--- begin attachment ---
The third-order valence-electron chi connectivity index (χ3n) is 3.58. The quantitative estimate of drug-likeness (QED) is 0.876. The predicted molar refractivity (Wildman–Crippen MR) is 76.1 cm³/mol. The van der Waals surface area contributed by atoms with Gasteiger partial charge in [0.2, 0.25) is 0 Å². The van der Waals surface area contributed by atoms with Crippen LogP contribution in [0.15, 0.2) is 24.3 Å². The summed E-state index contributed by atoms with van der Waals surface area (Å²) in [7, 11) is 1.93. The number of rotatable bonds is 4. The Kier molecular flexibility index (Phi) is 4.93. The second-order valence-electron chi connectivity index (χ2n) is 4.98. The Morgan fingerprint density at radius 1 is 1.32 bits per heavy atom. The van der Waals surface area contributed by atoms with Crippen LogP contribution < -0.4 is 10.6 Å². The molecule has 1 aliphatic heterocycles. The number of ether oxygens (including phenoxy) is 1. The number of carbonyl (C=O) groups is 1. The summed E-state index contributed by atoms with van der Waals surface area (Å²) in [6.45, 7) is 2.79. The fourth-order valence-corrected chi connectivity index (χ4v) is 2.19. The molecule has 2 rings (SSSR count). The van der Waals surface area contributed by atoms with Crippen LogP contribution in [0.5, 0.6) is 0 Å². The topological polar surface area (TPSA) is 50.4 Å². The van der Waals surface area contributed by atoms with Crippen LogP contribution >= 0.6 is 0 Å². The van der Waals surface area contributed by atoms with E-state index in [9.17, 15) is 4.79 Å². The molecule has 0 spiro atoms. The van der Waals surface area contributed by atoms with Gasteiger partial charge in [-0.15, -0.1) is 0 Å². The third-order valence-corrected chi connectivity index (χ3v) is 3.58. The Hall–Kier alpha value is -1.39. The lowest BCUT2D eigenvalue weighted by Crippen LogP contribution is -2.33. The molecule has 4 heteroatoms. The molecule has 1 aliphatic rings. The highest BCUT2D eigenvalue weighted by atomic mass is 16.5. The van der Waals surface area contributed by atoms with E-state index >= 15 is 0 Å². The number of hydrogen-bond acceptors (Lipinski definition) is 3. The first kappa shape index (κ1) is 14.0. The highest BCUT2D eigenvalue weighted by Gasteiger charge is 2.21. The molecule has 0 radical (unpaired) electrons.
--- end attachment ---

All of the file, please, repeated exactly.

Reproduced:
The third-order valence-electron chi connectivity index (χ3n) is 3.58. The quantitative estimate of drug-likeness (QED) is 0.876. The predicted molar refractivity (Wildman–Crippen MR) is 76.1 cm³/mol. The van der Waals surface area contributed by atoms with Gasteiger partial charge in [0.2, 0.25) is 0 Å². The van der Waals surface area contributed by atoms with Crippen LogP contribution in [0.15, 0.2) is 24.3 Å². The summed E-state index contributed by atoms with van der Waals surface area (Å²) in [7, 11) is 1.93. The number of rotatable bonds is 4. The Kier molecular flexibility index (Phi) is 4.93. The second-order valence-electron chi connectivity index (χ2n) is 4.98. The Morgan fingerprint density at radius 1 is 1.32 bits per heavy atom. The van der Waals surface area contributed by atoms with Crippen LogP contribution < -0.4 is 10.6 Å². The molecule has 1 aliphatic heterocycles. The number of ether oxygens (including phenoxy) is 1. The number of carbonyl (C=O) groups is 1. The summed E-state index contributed by atoms with van der Waals surface area (Å²) in [6.45, 7) is 2.79. The fourth-order valence-corrected chi connectivity index (χ4v) is 2.19. The molecule has 2 rings (SSSR count). The van der Waals surface area contributed by atoms with Crippen LogP contribution in [0.5, 0.6) is 0 Å². The topological polar surface area (TPSA) is 50.4 Å². The van der Waals surface area contributed by atoms with Crippen LogP contribution >= 0.6 is 0 Å². The van der Waals surface area contributed by atoms with E-state index in [9.17, 15) is 4.79 Å². The molecule has 0 spiro atoms. The van der Waals surface area contributed by atoms with Gasteiger partial charge in [-0.15, -0.1) is 0 Å². The third-order valence-corrected chi connectivity index (χ3v) is 3.58. The Hall–Kier alpha value is -1.39. The lowest BCUT2D eigenvalue weighted by Crippen LogP contribution is -2.33. The molecule has 4 heteroatoms. The molecule has 1 aliphatic rings. The highest BCUT2D eigenvalue weighted by atomic mass is 16.5. The van der Waals surface area contributed by atoms with E-state index >= 15 is 0 Å². The number of hydrogen-bond acceptors (Lipinski definition) is 3. The first kappa shape index (κ1) is 14.0. The highest BCUT2D eigenvalue weighted by Gasteiger charge is 2.21. The molecule has 0 radical (unpaired) electrons.